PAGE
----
I think the Cynefrin frameworks obscures the most important distinction, which is between linear and complex systems. Complex systems can be simple or complicated, just as linear systems can be. The most important distinction is that a single intervention in a complex system does not necessarily produce any result, whereas a single intervention in a linear system (no matter how complicated) must always produce some result. That, and the recognition that almost all systems important for development are complex rather than linear.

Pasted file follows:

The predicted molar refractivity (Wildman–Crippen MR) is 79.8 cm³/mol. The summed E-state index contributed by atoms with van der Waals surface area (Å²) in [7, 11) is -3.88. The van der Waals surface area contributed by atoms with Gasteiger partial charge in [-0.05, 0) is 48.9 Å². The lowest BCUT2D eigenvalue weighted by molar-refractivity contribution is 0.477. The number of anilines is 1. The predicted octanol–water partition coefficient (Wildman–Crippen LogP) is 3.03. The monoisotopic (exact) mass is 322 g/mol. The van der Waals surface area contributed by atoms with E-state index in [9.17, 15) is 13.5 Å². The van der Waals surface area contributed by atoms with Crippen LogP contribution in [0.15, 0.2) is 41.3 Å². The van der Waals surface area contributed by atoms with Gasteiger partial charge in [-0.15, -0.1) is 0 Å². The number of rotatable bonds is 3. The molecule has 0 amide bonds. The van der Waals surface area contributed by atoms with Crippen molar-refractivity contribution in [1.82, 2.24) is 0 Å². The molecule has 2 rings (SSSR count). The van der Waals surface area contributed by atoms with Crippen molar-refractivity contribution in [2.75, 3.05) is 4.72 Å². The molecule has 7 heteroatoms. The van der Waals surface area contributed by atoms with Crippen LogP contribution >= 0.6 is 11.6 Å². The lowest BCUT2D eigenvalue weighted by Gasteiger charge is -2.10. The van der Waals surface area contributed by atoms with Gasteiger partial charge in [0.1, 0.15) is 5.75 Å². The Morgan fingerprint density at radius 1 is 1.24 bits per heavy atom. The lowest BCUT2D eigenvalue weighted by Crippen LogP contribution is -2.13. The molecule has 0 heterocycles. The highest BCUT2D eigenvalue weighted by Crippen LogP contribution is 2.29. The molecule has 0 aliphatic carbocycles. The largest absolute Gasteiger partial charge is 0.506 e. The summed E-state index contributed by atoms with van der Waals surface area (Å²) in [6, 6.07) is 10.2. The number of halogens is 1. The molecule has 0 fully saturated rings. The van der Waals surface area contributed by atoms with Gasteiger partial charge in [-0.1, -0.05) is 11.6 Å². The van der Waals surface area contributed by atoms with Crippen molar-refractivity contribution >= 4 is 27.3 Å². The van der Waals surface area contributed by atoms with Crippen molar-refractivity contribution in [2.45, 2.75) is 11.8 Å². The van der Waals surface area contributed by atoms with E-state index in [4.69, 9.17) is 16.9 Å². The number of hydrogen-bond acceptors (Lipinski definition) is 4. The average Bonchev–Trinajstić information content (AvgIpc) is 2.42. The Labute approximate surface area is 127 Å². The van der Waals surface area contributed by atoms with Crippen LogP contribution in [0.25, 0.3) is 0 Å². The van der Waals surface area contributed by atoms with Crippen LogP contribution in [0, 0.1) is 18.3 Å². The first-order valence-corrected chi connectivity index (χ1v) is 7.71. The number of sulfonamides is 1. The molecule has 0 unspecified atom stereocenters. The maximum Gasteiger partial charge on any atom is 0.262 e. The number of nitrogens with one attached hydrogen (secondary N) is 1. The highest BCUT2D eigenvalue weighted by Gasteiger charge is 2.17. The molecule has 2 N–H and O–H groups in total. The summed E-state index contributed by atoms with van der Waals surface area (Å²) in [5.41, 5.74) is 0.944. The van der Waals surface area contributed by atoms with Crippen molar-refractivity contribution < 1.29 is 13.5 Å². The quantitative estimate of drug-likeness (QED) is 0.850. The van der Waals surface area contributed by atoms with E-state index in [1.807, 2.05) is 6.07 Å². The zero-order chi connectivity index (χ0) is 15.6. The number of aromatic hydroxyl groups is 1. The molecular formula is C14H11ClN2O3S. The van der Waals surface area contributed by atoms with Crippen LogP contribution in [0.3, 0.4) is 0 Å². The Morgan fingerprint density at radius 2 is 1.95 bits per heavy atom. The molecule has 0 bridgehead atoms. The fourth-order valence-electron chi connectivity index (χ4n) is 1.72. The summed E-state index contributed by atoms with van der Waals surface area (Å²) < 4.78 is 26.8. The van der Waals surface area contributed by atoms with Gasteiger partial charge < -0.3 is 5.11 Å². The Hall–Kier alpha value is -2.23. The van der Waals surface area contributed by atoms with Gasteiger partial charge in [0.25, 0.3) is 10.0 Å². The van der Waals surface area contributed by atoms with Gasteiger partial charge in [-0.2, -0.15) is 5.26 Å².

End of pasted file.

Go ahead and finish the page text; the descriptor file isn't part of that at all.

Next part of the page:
I agree that we need eyes and ears on the ground to deal successfully with complex systems. That is why I am frustrated that the World Bank continues to rely primarily on super-educated technical specialists who occasionally drop in with "best practices" solutions, while it does not seem able to recruit and retain people who are willing to stick it out for the long term in hardship posts. This is rational from the private perspective of the individual experts, but not conducive to solving problems in complex systems.